Public Company Compliance

Institutional Shareholder Services Inc. (ISS) has published its voting policy updates for the 2017 proxy season, and those involved with public company compliance can add “generally insignificant changes to ISS voting policies” to their thankful lists this holiday. The 2016-2017 policy survey that ISS conducted earlier this fall, which gauged how institutional investors, corporate issuers and consultants/advisors to companies view various issues, indicated a number of potential changes to the ISS voting policies. However, most of these potential changes were not implemented. ISS did not change its policy on director tenure and board refreshment, despite over 50% of the surveyed institutional investors responding that a high proportion of long-tenured directors, the absence of any newly appointed directors, and lengthy average tenure are problematic. Additionally, ISS did not change its policy on evaluating non-CEO executive chairs for overboarding, continuing to evaluate them under the same standard as other non-executive directors, despite over 60% of the surveyed institutional investors favoring a stricter standard for the non-CEO executive chair (i.e., the standard applicable to CEOs).

Below is a brief summary of the significant changes to the ISS voting policies for 2017 that were announced on November 21, 2016:

  1. Financial metrics used in pay-for-performance analysis: ISS conducts a quantitative pay-for-performance screen that identifies potential misalignments between CEO pay and company performance, which will still be based on total shareholder returns (TSR). However, each company’s qualitative review will now include a comparison of the CEO’s pay and the company’s financial performance relative to its ISS-defined peer group. “Financial performance” will be measured using six financial metrics on a three-year basis: return on equity, return on assets, return on invested capital, revenue growth, EBITDA growth, and cash flow (from operations) growth. The weightings of these metrics will be based on a company’s industry group, and this new financial performance comparison may mitigate or heighten a pay-for-performance concern identified in the quantitative screen.
     
  2. Overboarding: Although ISS chose not to evaluate non-CEO executive chairs under the same standard as CEO chairs and instead elected to continue to evaluate such executive chairs under the same standard as non-executive directors, ISS did decrease the threshold number of public company boards that will trigger a vote against recommendation for non-executive directors from six boards to five boards. ISS will continue to recommend a vote against CEO chairs who sit on the boards of more than two public companies besides their own.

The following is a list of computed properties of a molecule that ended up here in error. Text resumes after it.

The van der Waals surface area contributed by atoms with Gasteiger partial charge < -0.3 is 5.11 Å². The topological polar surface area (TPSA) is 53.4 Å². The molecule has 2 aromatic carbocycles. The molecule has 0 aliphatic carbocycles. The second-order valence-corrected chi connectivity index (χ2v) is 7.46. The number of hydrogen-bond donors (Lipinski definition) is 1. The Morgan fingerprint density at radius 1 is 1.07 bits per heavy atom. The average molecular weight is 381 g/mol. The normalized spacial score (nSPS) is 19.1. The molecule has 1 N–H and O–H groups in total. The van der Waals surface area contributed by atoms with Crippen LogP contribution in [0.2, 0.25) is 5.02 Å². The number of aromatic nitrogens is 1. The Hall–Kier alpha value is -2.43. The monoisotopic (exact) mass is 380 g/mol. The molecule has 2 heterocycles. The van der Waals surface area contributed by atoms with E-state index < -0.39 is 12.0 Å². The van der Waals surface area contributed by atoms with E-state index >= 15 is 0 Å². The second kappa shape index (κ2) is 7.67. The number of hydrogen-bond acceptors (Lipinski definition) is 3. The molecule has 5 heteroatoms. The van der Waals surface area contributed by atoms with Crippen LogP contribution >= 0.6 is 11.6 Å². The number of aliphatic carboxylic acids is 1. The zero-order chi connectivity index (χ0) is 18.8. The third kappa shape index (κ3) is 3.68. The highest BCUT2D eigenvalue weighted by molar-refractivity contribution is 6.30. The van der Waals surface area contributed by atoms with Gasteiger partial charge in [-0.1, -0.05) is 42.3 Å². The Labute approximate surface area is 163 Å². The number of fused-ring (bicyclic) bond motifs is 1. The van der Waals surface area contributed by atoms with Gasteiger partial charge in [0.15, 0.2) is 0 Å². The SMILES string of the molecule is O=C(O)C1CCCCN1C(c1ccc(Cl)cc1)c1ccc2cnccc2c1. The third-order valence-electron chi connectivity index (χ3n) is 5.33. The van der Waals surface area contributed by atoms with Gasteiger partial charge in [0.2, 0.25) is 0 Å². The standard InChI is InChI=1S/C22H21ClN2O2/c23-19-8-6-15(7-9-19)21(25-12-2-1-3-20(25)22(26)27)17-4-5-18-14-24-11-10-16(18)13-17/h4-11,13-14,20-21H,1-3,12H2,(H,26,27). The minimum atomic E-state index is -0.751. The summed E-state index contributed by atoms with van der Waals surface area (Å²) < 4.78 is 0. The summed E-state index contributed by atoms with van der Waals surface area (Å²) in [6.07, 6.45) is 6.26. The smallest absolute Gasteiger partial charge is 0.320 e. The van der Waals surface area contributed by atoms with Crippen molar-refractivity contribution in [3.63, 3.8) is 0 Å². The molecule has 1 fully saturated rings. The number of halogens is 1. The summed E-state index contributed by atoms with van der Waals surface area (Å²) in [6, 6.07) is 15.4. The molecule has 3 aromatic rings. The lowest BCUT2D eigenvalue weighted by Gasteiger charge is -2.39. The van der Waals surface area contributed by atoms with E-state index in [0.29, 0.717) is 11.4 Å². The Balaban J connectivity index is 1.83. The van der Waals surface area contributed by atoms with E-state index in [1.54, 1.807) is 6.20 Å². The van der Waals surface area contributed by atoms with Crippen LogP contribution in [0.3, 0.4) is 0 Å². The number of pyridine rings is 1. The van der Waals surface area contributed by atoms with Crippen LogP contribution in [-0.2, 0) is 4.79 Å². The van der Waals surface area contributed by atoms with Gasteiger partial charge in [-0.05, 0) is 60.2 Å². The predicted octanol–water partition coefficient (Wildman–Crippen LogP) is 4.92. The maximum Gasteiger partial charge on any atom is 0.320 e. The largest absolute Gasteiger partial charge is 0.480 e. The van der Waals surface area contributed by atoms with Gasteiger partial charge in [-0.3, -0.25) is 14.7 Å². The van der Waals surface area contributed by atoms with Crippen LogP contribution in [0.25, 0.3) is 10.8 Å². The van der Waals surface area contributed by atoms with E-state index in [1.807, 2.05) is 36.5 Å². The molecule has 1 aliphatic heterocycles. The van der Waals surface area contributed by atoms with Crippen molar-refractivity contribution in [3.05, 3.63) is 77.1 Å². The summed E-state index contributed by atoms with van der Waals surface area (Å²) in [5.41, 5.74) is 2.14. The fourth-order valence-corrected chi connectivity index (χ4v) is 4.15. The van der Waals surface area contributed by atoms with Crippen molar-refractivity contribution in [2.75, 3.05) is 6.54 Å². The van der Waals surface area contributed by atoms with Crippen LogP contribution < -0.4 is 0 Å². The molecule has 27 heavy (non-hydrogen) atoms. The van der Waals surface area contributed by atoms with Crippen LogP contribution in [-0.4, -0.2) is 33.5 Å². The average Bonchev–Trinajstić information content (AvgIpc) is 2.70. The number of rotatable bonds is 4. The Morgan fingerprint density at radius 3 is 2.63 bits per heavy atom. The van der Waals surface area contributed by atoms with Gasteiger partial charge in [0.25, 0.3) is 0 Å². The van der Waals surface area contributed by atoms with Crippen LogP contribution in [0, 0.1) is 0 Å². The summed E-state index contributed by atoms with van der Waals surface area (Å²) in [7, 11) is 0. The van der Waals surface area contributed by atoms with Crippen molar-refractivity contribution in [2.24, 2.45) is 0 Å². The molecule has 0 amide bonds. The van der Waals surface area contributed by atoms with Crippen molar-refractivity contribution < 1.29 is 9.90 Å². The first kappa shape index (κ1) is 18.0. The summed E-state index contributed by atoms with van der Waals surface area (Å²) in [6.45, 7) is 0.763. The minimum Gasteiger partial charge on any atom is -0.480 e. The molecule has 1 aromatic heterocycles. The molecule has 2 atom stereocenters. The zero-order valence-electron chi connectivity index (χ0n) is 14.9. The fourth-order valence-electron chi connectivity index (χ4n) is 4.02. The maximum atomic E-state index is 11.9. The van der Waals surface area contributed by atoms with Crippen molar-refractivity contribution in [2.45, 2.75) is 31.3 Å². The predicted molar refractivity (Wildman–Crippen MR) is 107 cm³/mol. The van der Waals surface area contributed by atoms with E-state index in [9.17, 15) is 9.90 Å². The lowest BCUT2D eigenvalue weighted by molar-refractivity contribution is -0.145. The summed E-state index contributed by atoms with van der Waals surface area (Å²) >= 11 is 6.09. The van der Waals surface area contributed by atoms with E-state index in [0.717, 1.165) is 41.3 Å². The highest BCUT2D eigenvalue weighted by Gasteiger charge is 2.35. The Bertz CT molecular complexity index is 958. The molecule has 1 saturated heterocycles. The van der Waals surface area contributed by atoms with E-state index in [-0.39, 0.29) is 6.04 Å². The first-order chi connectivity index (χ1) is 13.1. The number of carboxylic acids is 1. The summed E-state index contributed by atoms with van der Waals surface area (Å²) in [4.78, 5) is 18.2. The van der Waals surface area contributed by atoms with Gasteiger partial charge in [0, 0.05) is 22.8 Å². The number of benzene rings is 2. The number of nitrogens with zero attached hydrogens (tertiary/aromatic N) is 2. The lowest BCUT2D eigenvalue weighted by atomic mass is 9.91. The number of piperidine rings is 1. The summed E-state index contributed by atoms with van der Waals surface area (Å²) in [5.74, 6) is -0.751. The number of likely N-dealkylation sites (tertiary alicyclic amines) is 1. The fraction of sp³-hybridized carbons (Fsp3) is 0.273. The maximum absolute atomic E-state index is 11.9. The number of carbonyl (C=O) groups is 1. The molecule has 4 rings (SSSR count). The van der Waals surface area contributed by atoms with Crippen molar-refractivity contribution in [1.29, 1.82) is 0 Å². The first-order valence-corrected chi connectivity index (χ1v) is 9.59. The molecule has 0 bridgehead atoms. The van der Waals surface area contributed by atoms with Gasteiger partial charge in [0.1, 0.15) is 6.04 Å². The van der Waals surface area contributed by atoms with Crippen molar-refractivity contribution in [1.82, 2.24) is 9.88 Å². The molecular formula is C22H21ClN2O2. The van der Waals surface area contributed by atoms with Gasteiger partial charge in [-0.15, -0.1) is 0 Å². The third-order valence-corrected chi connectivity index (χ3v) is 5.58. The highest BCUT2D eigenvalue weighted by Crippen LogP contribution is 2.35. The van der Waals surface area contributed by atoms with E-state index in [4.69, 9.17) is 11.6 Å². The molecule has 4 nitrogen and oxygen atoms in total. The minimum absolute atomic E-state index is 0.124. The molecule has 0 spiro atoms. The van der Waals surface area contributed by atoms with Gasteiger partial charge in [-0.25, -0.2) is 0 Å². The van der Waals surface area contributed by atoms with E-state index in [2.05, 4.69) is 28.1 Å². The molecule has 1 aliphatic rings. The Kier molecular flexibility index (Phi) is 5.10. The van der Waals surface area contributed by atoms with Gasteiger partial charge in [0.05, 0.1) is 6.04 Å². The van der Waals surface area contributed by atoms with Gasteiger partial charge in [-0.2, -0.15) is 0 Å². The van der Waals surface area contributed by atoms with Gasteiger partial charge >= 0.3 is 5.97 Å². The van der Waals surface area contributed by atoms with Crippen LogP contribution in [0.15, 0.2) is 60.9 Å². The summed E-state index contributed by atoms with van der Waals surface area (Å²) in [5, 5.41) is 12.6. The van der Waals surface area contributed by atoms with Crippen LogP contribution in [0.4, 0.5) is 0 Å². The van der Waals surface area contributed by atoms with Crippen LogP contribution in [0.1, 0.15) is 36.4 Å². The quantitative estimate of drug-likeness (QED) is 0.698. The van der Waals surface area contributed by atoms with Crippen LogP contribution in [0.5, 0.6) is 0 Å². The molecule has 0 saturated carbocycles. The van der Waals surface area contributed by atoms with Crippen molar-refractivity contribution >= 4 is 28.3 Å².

3. Restrictions on Binding Bylaw Shareholder Proposals: ISS introduced a new policy under which ISS will recommend a vote against governance committee members if the company’s charter imposes undue restrictions on shareholders’ ability to amend the bylaws. Examples of such restrictions include a prohibition on the submission of binding shareholder proposals and share ownership/holding requirements for such shareholder proposals that are in excess of the Rule 14a-8 requirements.
     
  4. Shareholder Ratification of Non-Employee Director Pay: Management proposals seeking shareholder ratification of director compensation programs, which are being submitted in response to a growing number of lawsuits regarding director compensation, will be evaluated based on a number of qualitative factors, including the relative magnitude of director compensation as compared to similar companies, the presence of problematic pay practices, directors stock ownership guidelines and holding requirements, and meaningful limits on director compensation, among others.
     
  5. Equity Plan Scorecard: ISS evaluates equity incentive plans based on factors grouped under plan cost, plan features, and grant practices, with each factor having a maximum potential score and the plan receiving a “passing” score if it reaches a total of 53 out of a maximum of 100 potential points. A new plan feature was added for 2017: an evaluation of the payment of dividends on unvested equity awards. Full points will be earned if the plan expressly prohibits the payment of dividends before the award is fully vested, and no points will be earned if the plan is silent or incomplete (i.e., the prohibition is not applicable to all equity award types). ISS also clarified that in order to earn full points on the plan feature of a minimum vesting period, the equity plan must specify a minimum vesting period of one year for all award types under the plan.